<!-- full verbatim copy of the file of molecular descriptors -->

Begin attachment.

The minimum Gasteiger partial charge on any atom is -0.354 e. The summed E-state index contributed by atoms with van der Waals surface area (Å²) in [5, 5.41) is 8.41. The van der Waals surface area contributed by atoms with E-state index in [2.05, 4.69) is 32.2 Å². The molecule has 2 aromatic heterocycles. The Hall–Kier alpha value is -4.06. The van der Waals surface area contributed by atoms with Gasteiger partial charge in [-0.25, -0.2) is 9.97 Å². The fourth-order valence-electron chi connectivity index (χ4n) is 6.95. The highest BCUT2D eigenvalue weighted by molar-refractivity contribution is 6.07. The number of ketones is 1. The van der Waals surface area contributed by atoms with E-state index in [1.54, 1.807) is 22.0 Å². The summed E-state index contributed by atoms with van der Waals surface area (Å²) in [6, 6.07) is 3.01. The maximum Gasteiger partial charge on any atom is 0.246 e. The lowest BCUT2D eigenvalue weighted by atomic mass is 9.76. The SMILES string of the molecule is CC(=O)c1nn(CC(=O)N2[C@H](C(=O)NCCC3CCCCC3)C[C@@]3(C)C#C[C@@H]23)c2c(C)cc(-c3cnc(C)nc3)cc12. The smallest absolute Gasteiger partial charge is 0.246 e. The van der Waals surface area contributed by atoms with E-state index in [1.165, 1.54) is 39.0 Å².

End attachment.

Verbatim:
The minimum Gasteiger partial charge on any atom is -0.354 e. The summed E-state index contributed by atoms with van der Waals surface area (Å²) in [5, 5.41) is 8.41. The van der Waals surface area contributed by atoms with E-state index in [2.05, 4.69) is 32.2 Å². The molecule has 2 aromatic heterocycles. The Hall–Kier alpha value is -4.06. The van der Waals surface area contributed by atoms with Gasteiger partial charge in [-0.25, -0.2) is 9.97 Å². The fourth-order valence-electron chi connectivity index (χ4n) is 6.95. The highest BCUT2D eigenvalue weighted by molar-refractivity contribution is 6.07. The number of ketones is 1. The van der Waals surface area contributed by atoms with E-state index in [1.54, 1.807) is 22.0 Å². The summed E-state index contributed by atoms with van der Waals surface area (Å²) in [6, 6.07) is 3.01. The maximum Gasteiger partial charge on any atom is 0.246 e. The lowest BCUT2D eigenvalue weighted by atomic mass is 9.76. The SMILES string of the molecule is CC(=O)c1nn(CC(=O)N2[C@H](C(=O)NCCC3CCCCC3)C[C@@]3(C)C#C[C@@H]23)c2c(C)cc(-c3cnc(C)nc3)cc12. The smallest absolute Gasteiger partial charge is 0.246 e. The van der Waals surface area contributed by atoms with E-state index in [1.165, 1.54) is 39.0 Å².